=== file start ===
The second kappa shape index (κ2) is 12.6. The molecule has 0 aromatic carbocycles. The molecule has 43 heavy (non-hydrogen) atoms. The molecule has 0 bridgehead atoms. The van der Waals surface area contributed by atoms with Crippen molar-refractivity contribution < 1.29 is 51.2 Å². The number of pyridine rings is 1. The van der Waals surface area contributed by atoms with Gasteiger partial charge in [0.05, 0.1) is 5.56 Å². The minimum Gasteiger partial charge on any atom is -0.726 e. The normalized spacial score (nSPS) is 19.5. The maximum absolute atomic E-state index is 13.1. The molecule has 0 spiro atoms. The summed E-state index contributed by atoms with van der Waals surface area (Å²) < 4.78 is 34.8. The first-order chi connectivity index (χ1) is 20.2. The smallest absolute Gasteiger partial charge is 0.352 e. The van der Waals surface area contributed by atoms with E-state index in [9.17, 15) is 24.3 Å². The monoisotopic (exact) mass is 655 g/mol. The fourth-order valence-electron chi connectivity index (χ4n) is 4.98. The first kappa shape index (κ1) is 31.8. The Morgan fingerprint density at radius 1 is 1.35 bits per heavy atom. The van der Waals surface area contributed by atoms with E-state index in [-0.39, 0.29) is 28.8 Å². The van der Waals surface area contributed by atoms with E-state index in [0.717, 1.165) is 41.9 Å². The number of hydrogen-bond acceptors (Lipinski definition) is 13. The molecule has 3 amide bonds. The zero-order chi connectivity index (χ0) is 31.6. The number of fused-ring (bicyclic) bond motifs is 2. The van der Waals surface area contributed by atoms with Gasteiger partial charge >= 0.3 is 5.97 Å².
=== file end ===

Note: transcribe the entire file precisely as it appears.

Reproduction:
The second kappa shape index (κ2) is 12.6. The molecule has 0 aromatic carbocycles. The molecule has 43 heavy (non-hydrogen) atoms. The molecule has 0 bridgehead atoms. The van der Waals surface area contributed by atoms with Crippen molar-refractivity contribution < 1.29 is 51.2 Å². The number of pyridine rings is 1. The van der Waals surface area contributed by atoms with Gasteiger partial charge in [0.05, 0.1) is 5.56 Å². The minimum Gasteiger partial charge on any atom is -0.726 e. The normalized spacial score (nSPS) is 19.5. The maximum absolute atomic E-state index is 13.1. The molecule has 0 spiro atoms. The summed E-state index contributed by atoms with van der Waals surface area (Å²) < 4.78 is 34.8. The first-order chi connectivity index (χ1) is 20.2. The smallest absolute Gasteiger partial charge is 0.352 e. The van der Waals surface area contributed by atoms with E-state index in [9.17, 15) is 24.3 Å². The monoisotopic (exact) mass is 655 g/mol. The fourth-order valence-electron chi connectivity index (χ4n) is 4.98. The first kappa shape index (κ1) is 31.8. The Morgan fingerprint density at radius 1 is 1.35 bits per heavy atom. The van der Waals surface area contributed by atoms with E-state index in [-0.39, 0.29) is 28.8 Å². The van der Waals surface area contributed by atoms with E-state index in [0.717, 1.165) is 41.9 Å². The number of hydrogen-bond acceptors (Lipinski definition) is 13. The molecule has 3 amide bonds. The zero-order chi connectivity index (χ0) is 31.6. The number of fused-ring (bicyclic) bond motifs is 2. The van der Waals surface area contributed by atoms with Gasteiger partial charge >= 0.3 is 5.97 Å².